- Apple Tart. Listening to an NPR special on Julia Child gave us the idea to make an apple tart with souped-up apple flavor. She put fresh apples on homemade applesauce. We laid them over apple butter and brushed them with apple jelly. A tasting of the Genepi liqueur brought from a friend’s home region in France provide the inspiration for a glaze touched with that herbal Alpine liqueur.
- Cranberry and Pear Hand Pies with Vanilla Bean Ice Cream.
I’ve been living in Bangkok for 12 years now. When I first moved to this massive, crowded city (with its very distinct cuisine), trying to reproduce any of “our” recipes was quite a challenge. Nowadays, you can find most of the ingredients to cook nearly anything–even, say, a truly American Thanksgiving.
I love to cook, and the array of food available here presents an amazing opportunity to try new ingredients, bring about not only old favorites (with a twist) but also new and exciting dishes, and create a modest, flavorful, Eastern-Western fusion that seduces the palate.
For example, I was cooking chicken with mole poblano (the mole courtesy of Faustina, an amazing woman and great friend who owns a successful line of Mexican products called El Charro here in Thailand), and I thought I needed something to add color to my dish. Something to boost vibrancy and give a little kick to the dish.
I went for a classic Mexican condiment, chiles en vinagre (chilies in vinegar). This is fairly easy to make and can be reproduced anywhere in the world—as long as you can find green chilies. Traditional Mexican recipes call for jalapeños, serranos or cuaresmeños. But here, I found a local version of Anaheim chilies, that did just wonderfully. The recipe was passed on to me by a woman I met when I first arrived in Bangkok.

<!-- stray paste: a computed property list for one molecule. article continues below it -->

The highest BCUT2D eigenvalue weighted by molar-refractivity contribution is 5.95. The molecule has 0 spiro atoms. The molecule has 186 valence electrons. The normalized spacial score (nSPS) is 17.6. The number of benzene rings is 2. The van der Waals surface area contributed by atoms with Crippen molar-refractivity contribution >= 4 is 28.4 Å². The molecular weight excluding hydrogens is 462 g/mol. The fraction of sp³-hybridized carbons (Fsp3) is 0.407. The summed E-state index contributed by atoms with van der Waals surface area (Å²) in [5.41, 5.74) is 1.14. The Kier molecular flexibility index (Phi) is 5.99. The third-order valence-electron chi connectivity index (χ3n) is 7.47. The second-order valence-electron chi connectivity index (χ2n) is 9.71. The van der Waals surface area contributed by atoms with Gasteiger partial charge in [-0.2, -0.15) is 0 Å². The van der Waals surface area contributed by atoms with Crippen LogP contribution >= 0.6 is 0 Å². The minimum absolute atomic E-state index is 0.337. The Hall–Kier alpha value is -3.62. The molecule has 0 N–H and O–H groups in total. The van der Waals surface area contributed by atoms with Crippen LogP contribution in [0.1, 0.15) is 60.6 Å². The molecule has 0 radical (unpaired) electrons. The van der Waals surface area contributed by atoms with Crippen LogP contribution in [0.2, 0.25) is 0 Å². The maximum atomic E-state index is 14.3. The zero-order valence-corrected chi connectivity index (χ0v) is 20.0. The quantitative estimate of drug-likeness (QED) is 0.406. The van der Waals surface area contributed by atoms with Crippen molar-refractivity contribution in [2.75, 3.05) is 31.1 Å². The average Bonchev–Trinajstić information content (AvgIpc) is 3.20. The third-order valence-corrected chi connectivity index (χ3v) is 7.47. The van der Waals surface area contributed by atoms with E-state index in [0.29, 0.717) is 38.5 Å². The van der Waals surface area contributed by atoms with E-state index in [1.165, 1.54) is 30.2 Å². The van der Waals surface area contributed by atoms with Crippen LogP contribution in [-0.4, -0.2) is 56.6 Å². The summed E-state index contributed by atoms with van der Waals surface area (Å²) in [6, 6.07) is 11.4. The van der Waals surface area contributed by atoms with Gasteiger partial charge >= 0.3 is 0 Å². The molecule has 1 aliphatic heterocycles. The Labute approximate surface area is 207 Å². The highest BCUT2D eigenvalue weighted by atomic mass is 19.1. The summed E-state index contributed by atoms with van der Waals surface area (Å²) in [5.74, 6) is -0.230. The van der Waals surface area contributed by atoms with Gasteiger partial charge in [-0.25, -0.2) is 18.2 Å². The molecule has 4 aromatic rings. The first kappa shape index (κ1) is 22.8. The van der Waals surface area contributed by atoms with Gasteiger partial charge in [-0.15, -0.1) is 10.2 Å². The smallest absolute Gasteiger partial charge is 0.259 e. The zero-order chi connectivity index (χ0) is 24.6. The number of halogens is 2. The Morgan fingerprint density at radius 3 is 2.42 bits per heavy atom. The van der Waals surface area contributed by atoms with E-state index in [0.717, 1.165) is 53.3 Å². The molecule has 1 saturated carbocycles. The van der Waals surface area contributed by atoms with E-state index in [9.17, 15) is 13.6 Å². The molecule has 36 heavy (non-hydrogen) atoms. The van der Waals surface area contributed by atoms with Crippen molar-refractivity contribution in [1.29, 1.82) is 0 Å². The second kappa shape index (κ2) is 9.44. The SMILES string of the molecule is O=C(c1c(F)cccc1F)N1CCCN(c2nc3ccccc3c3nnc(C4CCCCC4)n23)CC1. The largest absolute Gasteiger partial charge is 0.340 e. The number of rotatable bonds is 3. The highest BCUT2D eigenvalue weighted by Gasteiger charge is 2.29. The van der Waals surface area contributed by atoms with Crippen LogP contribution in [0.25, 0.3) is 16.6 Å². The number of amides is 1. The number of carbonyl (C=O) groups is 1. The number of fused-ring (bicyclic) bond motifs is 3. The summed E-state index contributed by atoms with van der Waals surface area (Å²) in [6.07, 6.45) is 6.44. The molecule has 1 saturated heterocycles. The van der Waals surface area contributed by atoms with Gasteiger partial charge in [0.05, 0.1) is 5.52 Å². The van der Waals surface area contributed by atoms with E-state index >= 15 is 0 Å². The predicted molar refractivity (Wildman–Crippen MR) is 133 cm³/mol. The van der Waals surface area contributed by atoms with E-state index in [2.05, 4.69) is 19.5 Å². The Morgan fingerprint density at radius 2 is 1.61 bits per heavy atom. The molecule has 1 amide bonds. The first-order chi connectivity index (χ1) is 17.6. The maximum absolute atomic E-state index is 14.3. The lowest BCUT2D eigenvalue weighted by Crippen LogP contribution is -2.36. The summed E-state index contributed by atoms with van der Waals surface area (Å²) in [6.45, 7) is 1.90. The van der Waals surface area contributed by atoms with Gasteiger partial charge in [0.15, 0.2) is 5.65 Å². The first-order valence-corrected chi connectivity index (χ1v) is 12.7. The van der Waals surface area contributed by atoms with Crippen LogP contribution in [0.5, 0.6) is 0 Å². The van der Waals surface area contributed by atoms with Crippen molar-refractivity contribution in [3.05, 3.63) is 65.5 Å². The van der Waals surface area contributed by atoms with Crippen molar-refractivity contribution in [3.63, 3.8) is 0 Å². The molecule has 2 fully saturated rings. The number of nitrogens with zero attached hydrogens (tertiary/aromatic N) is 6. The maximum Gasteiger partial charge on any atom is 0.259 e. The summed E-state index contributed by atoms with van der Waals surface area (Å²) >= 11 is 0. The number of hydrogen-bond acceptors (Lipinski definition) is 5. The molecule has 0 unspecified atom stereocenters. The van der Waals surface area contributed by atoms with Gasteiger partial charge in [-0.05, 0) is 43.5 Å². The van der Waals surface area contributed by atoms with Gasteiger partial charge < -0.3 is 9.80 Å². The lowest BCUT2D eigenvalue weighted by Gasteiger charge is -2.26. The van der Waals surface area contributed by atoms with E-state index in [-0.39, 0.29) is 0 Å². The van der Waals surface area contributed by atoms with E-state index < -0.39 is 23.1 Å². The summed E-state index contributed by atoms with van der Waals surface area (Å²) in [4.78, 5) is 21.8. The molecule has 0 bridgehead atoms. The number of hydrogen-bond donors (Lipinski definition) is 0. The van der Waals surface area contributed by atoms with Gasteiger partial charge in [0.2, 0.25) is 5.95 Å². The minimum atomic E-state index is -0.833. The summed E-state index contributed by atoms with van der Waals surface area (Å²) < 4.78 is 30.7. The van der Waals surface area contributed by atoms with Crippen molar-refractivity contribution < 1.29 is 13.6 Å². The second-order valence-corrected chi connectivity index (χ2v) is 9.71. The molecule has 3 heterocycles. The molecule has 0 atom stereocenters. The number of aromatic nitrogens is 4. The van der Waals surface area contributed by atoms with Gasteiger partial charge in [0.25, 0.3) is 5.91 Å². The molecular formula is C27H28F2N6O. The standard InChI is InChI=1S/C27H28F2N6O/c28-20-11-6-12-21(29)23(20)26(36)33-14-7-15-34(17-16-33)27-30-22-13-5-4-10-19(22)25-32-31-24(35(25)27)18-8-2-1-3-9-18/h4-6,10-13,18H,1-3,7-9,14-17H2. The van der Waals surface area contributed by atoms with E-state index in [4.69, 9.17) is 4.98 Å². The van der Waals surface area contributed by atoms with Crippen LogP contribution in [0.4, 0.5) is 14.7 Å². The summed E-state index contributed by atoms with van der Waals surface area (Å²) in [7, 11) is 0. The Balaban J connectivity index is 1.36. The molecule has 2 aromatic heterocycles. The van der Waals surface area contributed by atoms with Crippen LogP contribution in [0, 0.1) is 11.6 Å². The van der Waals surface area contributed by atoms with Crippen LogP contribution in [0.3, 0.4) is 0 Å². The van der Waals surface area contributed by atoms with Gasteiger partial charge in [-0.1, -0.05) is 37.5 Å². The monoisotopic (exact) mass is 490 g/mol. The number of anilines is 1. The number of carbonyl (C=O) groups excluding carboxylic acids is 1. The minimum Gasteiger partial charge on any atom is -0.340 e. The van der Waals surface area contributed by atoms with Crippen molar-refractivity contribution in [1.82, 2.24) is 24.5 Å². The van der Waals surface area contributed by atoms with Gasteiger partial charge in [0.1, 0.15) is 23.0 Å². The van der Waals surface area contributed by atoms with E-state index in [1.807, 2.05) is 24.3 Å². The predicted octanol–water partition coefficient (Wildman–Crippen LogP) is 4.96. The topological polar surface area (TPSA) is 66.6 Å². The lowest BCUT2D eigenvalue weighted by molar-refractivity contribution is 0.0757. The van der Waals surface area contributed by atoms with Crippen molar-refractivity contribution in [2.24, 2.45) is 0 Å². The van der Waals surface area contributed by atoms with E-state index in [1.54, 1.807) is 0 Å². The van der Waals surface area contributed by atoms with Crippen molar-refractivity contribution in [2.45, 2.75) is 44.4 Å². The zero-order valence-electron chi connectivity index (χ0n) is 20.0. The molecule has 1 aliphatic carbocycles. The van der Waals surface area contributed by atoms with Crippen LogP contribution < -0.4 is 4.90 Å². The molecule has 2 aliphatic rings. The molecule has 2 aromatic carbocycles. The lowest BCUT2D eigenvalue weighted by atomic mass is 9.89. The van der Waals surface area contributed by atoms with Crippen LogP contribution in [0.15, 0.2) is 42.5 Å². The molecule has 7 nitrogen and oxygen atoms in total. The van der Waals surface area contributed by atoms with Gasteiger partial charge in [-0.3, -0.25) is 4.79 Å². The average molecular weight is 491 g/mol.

Now that you have your chilies, add onions, carrots, garlic, peppercorns, cumin, bay leaves, salt to taste, white vinegar and olive oil and voila. Keep the mixture in a glass jar… if you can. They will be gone in no time!
You’ve probably seen those jars in the dairy aisle, next to the sour cream or cream cheese. Something called crema — from Mexico, or Salvador, or Guatemala, or even L.A. And you’ve likely wondered what it was, or how exactly it was different from the nearby cream and/or sour cream. Well, stop wondering and pick up a jar. Crema is a wonderful addition to the repertoire, easily swapped for that sour cream, crème fraiche, cream or yogurt in dishes both savory and sweet. It has the texture of a thick cream, or a thinned sour cream; the tang of sour cream, but with a lighter acidity; the lightness of crème fraiche, but with a bit more salt to land it on the savory side.
The Three Points cooks first tried it out some time back when gathering ingredients for a scalloped potatoes dish. Finding ourselves at a grocery in a largely Hispanic neighborhood, and looking at the array of crema brands in the cooler, we decided to give it a try. Used in place of milk, crema produced a wonderfully creamy, rich, and slightly tangy version of scalloped potatoes. The guests loved it.
Last weekend we once again found ourselves face-to-face with an array of crema, this time at the local supermarket (proof that Latin products are becoming increasingly easy to find at mainstream stores). We’d stopped in to get some cream for a chocolate ganache, but we again looked at the dairy case, exchanged glances, and said, “Why not?” The resulting ganache for our four-layer Black and White Chocolate Butter Cake was so good — reminiscent of a sour cream chocolate frosting — that we opted to frost the sides of the cake with it instead of just using it for filling (a beautiful brown sugar buttercream went on top).
Then, taking a cue from the traditional use of crema as a topping for fish tacos, enchiladas and other Mexican/Latin American dishes, we drizzled some into the fresh Red Okra Soup, where it proved a perfect match to the soups smoky heat.
It’s just the beginning.
Fresh from a trip to Mexico, I opted to celebrate the summerlike temperatures with a fiery green sauce (for the plantain empanadas planned for tomorrow’s dinner). Tomatillos, garlic, onions, serranos, cilantro, salt whirl together in seconds revealing a tangy, spicy salsa verde cruda that is almost good enough to drink on its own.
Breaking out the Mexican avocados next for a little guacamole.